GO
Loading...

Earthquake May Boost Economy Short Term: Summers

Friday's massive earthquake is yet another challenge to Japan's recovery but it may provide a jolt to the economy over the short term, Lawrence Summers, president emeritus of Harvard University and former director of the White House National Economic Council, told CNBC.

The biggest earthquake in 140 years hit Japan Friday, triggering 10-meter high tsunami waves.

"If you look, this is clearly going to add complexity to Japan's challenge of economic recovery," Summers said. "It may lead to some temporary increments, ironically, to GDP, as a process of rebuilding takes place."

After the Kobe earthquake in 1995 Japan actually gained some economic strength due to the process of reconstruction, he added.

The global economy is more resilient than many people think and is not likely to be massively affected, he said, recalling that the events in the fall of 2008 were "traumatic" but the global economy recovered faster than expected.

"I think one has to recognize always and especially right now that there are an impressive magnitude of uncertainties," Summers said "I'm relatively optimistic because I believe there is substantial energy in emerging markets, because I believe in the US the consumer is starting the process of coming back," he added.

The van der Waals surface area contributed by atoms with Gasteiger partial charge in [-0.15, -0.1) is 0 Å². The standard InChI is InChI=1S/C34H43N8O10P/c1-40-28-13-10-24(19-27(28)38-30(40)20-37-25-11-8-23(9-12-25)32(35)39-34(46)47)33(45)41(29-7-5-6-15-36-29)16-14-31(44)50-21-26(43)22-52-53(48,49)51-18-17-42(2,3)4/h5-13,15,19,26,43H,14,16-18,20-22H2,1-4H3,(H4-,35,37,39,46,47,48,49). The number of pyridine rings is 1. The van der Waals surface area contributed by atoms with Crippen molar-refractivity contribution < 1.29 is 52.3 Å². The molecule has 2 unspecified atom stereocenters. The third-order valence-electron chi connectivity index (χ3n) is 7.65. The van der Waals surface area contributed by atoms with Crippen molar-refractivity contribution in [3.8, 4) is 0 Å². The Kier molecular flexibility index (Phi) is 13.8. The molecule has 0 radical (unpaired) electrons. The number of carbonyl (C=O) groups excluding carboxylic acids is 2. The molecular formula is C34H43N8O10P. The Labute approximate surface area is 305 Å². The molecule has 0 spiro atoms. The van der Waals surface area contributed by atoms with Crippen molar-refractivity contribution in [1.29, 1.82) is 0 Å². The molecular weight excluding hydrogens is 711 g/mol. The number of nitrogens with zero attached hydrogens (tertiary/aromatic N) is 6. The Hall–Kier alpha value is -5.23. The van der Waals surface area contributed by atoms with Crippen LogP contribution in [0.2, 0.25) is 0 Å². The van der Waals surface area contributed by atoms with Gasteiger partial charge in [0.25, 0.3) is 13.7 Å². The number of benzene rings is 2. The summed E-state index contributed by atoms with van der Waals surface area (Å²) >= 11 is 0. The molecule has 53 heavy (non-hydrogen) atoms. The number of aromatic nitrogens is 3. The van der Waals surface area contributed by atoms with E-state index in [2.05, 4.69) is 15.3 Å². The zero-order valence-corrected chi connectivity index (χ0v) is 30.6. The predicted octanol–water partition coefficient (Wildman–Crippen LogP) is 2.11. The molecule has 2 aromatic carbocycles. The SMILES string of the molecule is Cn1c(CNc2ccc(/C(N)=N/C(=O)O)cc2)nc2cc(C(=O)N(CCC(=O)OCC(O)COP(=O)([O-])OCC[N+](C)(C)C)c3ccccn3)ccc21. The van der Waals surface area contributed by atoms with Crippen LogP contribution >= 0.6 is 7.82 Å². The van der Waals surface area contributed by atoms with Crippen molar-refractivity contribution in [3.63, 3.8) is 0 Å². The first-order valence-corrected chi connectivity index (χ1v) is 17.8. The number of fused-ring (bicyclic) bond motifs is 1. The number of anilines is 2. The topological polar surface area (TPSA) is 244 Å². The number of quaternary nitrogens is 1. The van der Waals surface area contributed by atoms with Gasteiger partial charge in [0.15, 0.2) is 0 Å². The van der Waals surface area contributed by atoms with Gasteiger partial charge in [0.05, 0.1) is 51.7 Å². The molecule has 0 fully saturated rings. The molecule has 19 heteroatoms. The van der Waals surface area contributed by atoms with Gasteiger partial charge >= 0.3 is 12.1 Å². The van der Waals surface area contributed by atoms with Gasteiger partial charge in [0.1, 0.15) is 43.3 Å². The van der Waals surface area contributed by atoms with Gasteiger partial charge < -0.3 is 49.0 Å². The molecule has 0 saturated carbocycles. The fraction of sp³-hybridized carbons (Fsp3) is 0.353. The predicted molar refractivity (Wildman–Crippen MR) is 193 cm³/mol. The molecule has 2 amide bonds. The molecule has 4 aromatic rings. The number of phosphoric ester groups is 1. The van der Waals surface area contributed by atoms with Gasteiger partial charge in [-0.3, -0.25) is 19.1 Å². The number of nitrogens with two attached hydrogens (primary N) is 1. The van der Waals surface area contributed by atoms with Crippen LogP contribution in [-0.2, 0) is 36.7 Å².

Banks

  • Richard Kovacevich in 2007.

    There were only 20 banks that caused the crisis, and "they're all gone," former Wells Fargo CEO Dick Kovacevich told CNBC.

  • How much the banking industry has changed since the collapse of Lehman Brothers, with Richard Kovacevich, Wells Fargo former chairman and CEO.

  • How much of a game changer is Apple Pay? Max Wolff, Manhattan Venture Partners chief economist, and Hans Morris NYCA, discuss the mobile pay ecosystem and why Apple Pay will succeed where others failed.